The lives of black men in the UK have long been adversely affected by negative public perceptions. We are often turned away from jobs because we are not the “right fit”, while on the streets, we are regularly treated by police as dangerous suspects.

In a 2011 study, Media Representations & Impact on the Lives of Black Men and Boys, conducted by The Opportunity Agenda, negative mass media portrayals were strongly linked with lower life expectations among black men. These portrayals, constantly reinforced in print media, on television, the internet, fiction shows, print advertising and video games, shape public views of and attitudes toward men of colour.

Black male achievement is seldom celebrated in the UK mainstream media. Rather than waiting for things to change, we want to use our own framework to do this. It’s consistent with our desire at The Common Sense Network to ‘discover stories from across the political spectrum, local stories, stories that hold power to account, that uncover wrongdoing, that empower the forgotten and the unheard.’

In a wide range of ways, the overall presentation of black males in the media is distorted, exaggerating some dimensions while omitting others. The truth is there are many Black men working hard to do a lot of with a little, changing the world and playing on their own court. Through this series, we want to introduce you to 10.

Chapter 2: Junior Clint

How did this all begin?

I was studying business in manchester in my 2nd year when I decided to take a gap year. I then started watching different tutorials online which led me into design. I was already into clothing, however now I was learning how it actually works. One thing led to another and I just kept watching more and more videos. 

I then read a book called Shoe Dog by Phill Knight, the creator of Nike. The book gave me an insight into building and creating a brand. It gave me an idea of the ups and downs and after reading, I believed I could do it. Seeing the face behind the Nike brand was so interesting to me and it really made me think it was possible to build something from the ground up. I soon started making clothes, then shoes. The first few looked good aesthetically but weren’t functional. I started finding different ways to improve the quality so that people could wear them.

I soon started working with a European company called Novesta. We collaborated on a piece of footwear. 

I began my journey being intrigued about how footwear starts as an idea and then a product we wear in our day to day lives. I’ve since been interested in the development stages.

How have things been since you started?

People have really taken up the brand. The reception has been really good but there has also been obstacles. Some of the challenges have been good challenges. Things like making sure we have enough quantities to meet the demand, actually fulfilling the orders after someone has ordered from different countries for example. Being actually able to deliver them.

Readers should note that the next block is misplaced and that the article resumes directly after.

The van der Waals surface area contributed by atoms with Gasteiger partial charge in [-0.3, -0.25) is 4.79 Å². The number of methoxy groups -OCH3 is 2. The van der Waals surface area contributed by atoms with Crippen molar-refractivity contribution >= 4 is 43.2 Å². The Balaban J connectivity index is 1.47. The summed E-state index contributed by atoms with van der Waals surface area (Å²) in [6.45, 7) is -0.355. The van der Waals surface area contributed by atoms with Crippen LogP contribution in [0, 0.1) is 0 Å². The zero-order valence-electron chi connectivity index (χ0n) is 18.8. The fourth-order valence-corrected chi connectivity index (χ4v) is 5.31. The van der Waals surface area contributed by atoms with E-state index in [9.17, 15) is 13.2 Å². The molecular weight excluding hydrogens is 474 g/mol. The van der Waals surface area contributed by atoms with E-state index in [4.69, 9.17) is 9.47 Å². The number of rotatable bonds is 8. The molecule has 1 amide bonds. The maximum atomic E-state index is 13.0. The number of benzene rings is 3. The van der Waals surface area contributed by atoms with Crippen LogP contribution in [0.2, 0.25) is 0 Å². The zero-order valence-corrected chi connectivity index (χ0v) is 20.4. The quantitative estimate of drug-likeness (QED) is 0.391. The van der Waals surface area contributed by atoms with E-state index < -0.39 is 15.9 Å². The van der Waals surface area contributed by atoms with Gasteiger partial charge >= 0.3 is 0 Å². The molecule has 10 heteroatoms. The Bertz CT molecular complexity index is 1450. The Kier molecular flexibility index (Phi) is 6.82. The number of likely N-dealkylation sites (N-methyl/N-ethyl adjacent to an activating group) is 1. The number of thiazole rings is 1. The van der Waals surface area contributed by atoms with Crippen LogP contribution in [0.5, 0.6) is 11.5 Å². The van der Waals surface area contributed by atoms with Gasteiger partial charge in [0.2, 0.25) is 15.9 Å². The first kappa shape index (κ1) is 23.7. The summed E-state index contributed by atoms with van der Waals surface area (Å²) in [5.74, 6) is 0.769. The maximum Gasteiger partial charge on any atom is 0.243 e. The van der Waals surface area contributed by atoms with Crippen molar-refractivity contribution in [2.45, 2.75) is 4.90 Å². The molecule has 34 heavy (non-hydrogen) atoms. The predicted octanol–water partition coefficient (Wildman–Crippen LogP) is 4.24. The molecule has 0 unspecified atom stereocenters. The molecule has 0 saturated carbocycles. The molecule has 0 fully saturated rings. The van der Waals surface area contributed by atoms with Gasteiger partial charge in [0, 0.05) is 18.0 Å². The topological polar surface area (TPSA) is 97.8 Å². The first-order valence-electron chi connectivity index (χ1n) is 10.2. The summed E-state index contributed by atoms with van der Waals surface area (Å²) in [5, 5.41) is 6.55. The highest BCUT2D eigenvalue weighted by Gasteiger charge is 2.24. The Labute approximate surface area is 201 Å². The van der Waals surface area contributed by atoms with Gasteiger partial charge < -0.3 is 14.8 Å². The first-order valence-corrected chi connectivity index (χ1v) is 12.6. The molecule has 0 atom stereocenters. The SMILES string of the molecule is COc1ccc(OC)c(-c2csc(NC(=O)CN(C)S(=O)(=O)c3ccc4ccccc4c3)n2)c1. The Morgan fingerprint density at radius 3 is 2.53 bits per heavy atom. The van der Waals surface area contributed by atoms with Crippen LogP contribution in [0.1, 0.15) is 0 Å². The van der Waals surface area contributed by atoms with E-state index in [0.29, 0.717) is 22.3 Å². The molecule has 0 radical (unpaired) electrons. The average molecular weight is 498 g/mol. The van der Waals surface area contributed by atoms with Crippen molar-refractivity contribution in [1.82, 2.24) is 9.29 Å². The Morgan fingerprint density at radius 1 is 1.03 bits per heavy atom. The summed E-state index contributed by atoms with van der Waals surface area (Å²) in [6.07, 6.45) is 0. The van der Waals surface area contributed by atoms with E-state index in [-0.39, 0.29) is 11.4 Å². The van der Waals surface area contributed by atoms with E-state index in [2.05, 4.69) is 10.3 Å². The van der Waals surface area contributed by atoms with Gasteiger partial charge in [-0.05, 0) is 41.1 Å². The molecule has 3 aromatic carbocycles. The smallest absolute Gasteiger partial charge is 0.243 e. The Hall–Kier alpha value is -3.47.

I think in some ways, I underestimated the response. From the first release, we didn’t think the shoes would sell out as quick as they did. There has definitely been obstacles all throughout the journey. Nevertheless, people have received the product well and it’s been an upward trajectory so far.

What do you hope to achieve with your projects. 

I want to be able to develop ideas that will help to enhance performance. In the future, I hope to not only focus on aesthetic but also performance. I want to use more innovative tech in my designs. 

I also hope to inspire people to pursue their own interests. This is one of the reasons I started the Inspire Change Initiative. I hope it will give people in the BAME community insight into what it takes to make shoes or work in the fashion industry.

Its an initiative for the BAME community. I want to inspire them by exposing them to someone in the industry who is just like them. People can’t be what they can’t see, so showing people diverse creators will encourage them to create themselves.

What’s surprised you so far about your personal journey?

In this industry, there is a lot of background work. People see the product, but it takes a lot behind the scenes to make the products happen. There is a lot of admin and technical work needed.

What are some of the ways you’ve made an impact thus far?

I see the impact differently from other people. Some focus on numbers and some of selling out. It’s difficult for me to calculate the impact we have made when I’m still so early into my journey. I hope I have inspired some people to pursue their talent to be want to keep creating.

What does success look like to you?

Freedom to be your yourself. To be able to inspire people to do their own things. In the future, I hope to be able to create a space where people can come to create. I also hope to always have the resources to create and to bring new things to life.

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How can people get involved?

People can support by watching the journey and supporting in any capacity. People should be on the lookout for more initiatives and pop-ups. 

Mike Omoniyi
Mike Omoniyi is the Founder and Editor In Chief of The Common Sense Network. He oversees and is responsible for the direction of the Network. Mike is an activist, singer/songwriter and keen athlete. With a degree in Politics Philosophy and Economics, MA in Political Science (Democracy and Elections) and an incoming PhD on a study of Cyber-Balkanisation, Mike is passionate about politics and the study of argumentation. He is also the Managing Director of a number of organisations including, Our God Given Mission, The BAM Project and The Apex Group.

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